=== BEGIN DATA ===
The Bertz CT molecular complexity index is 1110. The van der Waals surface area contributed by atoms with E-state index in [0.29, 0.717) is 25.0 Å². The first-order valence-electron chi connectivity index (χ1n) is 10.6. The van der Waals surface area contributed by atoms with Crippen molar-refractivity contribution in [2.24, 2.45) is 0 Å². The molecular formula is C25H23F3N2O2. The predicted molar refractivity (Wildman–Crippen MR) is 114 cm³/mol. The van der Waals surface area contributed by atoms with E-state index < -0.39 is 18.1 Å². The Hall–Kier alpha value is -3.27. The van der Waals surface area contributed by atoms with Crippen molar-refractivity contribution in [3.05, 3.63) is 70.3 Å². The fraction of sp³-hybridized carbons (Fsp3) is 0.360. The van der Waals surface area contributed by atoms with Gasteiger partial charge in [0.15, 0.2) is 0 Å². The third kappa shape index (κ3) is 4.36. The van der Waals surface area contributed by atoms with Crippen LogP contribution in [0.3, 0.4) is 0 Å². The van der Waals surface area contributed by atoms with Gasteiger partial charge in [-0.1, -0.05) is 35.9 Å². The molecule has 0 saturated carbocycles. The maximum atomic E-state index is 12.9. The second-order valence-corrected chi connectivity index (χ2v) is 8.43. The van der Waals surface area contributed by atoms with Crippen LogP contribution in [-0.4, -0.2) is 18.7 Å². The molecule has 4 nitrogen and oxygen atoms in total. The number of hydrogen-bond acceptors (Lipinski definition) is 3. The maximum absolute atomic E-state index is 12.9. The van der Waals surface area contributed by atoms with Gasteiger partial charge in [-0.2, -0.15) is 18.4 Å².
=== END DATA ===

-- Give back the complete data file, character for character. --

The Bertz CT molecular complexity index is 1110. The van der Waals surface area contributed by atoms with E-state index in [0.29, 0.717) is 25.0 Å². The first-order valence-electron chi connectivity index (χ1n) is 10.6. The van der Waals surface area contributed by atoms with Crippen molar-refractivity contribution in [2.24, 2.45) is 0 Å². The molecular formula is C25H23F3N2O2. The predicted molar refractivity (Wildman–Crippen MR) is 114 cm³/mol. The van der Waals surface area contributed by atoms with E-state index < -0.39 is 18.1 Å². The Hall–Kier alpha value is -3.27. The van der Waals surface area contributed by atoms with Crippen molar-refractivity contribution in [3.05, 3.63) is 70.3 Å². The fraction of sp³-hybridized carbons (Fsp3) is 0.360. The van der Waals surface area contributed by atoms with Gasteiger partial charge in [0.15, 0.2) is 0 Å². The third kappa shape index (κ3) is 4.36. The van der Waals surface area contributed by atoms with Crippen LogP contribution in [0.3, 0.4) is 0 Å². The van der Waals surface area contributed by atoms with Gasteiger partial charge in [-0.1, -0.05) is 35.9 Å². The molecule has 0 saturated carbocycles. The maximum atomic E-state index is 12.9. The second-order valence-corrected chi connectivity index (χ2v) is 8.43. The van der Waals surface area contributed by atoms with Crippen LogP contribution in [-0.4, -0.2) is 18.7 Å². The molecule has 4 nitrogen and oxygen atoms in total. The number of hydrogen-bond acceptors (Lipinski definition) is 3. The maximum absolute atomic E-state index is 12.9. The van der Waals surface area contributed by atoms with Gasteiger partial charge in [-0.2, -0.15) is 18.4 Å².